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&& .MARINE... Current analysis indicating sfc low pressure centered just S/SW of Cape Hatteras, with E/NE flow ongoing across the local marine area. Thus far, winds have been at SCA levels but have remained below Gale criteria. Pressure falls have not been that significant and therefore will be relying on mixing the stronger winds aloft to the surface. High res models depict a short period with Gale force gusts possible for the lower Bay and southern coastal waters through mid morning, with higher winds lingering across the northern coastal waters into early aftn. Overall, this event looks marginal but will maintain continuity and keep the Gale Warning in effect through 10 am S to 1 pm N. SCA headlines remain in effect for the upper James/York/Rappahannock Rivers where gusts up to 30 kt are expected. Seas up to 8-12 ft, with a high surf advisory remaining in effect for 8-9 ft waves in the surf zone. No cold air surge in the wake of this system later today and tonight, so aside from high seas lingering for the coastal waters/mouth of Bay, expect rapidly improving conditions later today and tonight. Seas should fall off to below 5 ft later Wed/Wed night. Winds begin to shift to the S Thu/Fri w/ sub-SCA conditions to prevail. && .TIDES/COASTAL FLOODING... Current tidal departures are averaging around 1.5 to 1.75 feet in the lower Bay and southern coastal waters due to ongoing onshore flow, while departures farther N are genly 1 ft or less. Have raised coastal flood advisories for zones adjacent to the lower Bay/James/York River, as well as the VA eastern shore. This will be for the upcoming high tide later this morning. More uncertainty exists farther N in the Bay up the coast and have continued with another round of statements for these areas for now. Surprisingly, despite continued onshore flow, currents data from Cape Henry Channel shows that water has been exiting the Bay at the same rate that it has been coming in/ i.e. piling of water into the Bay has been fairly minimal so far. ESTOFS and CBOFS data suggest this will change later today through tonight with the potential for water to become trapped in the Bay and for eventual minor flooding for the mid/upper Bay by tonight. May need to raise a coastal flood advisory later today for some of these locations, but did not do this yet because of how the winds associated with this system have genly underperformed so far. && .AKQ WATCHES/WARNINGS/ADVISORIES...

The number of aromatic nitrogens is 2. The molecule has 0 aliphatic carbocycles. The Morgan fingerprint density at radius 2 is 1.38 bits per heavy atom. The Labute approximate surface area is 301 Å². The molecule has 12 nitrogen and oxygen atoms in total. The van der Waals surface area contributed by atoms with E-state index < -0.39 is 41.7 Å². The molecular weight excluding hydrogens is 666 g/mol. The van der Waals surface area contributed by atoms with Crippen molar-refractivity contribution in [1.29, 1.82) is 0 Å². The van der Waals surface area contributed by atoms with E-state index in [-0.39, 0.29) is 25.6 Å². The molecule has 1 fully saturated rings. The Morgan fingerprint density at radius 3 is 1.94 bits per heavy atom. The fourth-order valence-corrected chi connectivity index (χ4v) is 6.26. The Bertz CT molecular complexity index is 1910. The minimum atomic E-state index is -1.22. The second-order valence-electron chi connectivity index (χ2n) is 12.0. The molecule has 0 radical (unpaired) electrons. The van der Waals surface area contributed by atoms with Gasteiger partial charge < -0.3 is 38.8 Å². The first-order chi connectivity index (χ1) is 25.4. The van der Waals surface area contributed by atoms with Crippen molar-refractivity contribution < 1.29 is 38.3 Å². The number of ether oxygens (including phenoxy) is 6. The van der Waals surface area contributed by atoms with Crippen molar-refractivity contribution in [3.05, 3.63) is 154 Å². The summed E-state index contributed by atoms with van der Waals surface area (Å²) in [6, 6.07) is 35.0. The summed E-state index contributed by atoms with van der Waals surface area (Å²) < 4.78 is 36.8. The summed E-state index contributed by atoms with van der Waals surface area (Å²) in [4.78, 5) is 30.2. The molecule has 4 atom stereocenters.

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MD...High Surf Advisory until 6 PM EDT this evening for MDZ025. Wind Advisory until 1 PM EDT this afternoon for MDZ025. NC...High Surf Advisory until 1 PM EDT this afternoon for NCZ102. VA...Coastal Flood Advisory until 2 PM EDT this afternoon for VAZ089-093-523>525. Coastal Flood Advisory until 11 AM EDT this morning for VAZ095>097-099-100. High Surf Advisory until 1 PM EDT this afternoon for VAZ098. High Surf Advisory until 6 PM EDT this evening for VAZ099-100. Wind Advisory until 1 PM EDT this afternoon for VAZ099-100. MARINE...Gale Warning until 1 PM EDT this afternoon for ANZ630>632-634- 654-656-658. Gale Warning until 4 PM EDT this afternoon for ANZ650-652. Small Craft Advisory until 4 PM EDT this afternoon for ANZ635>637. Gale Warning until 10 AM EDT this morning for ANZ633-638.
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&& $$ SYNOPSIS...MPR/SAM NEAR TERM...SAM SHORT TERM...SAM LONG TERM...MAS AVIATION...SAM/JEF MARINE...LKB/MAS TIDES/COASTAL FLOODING...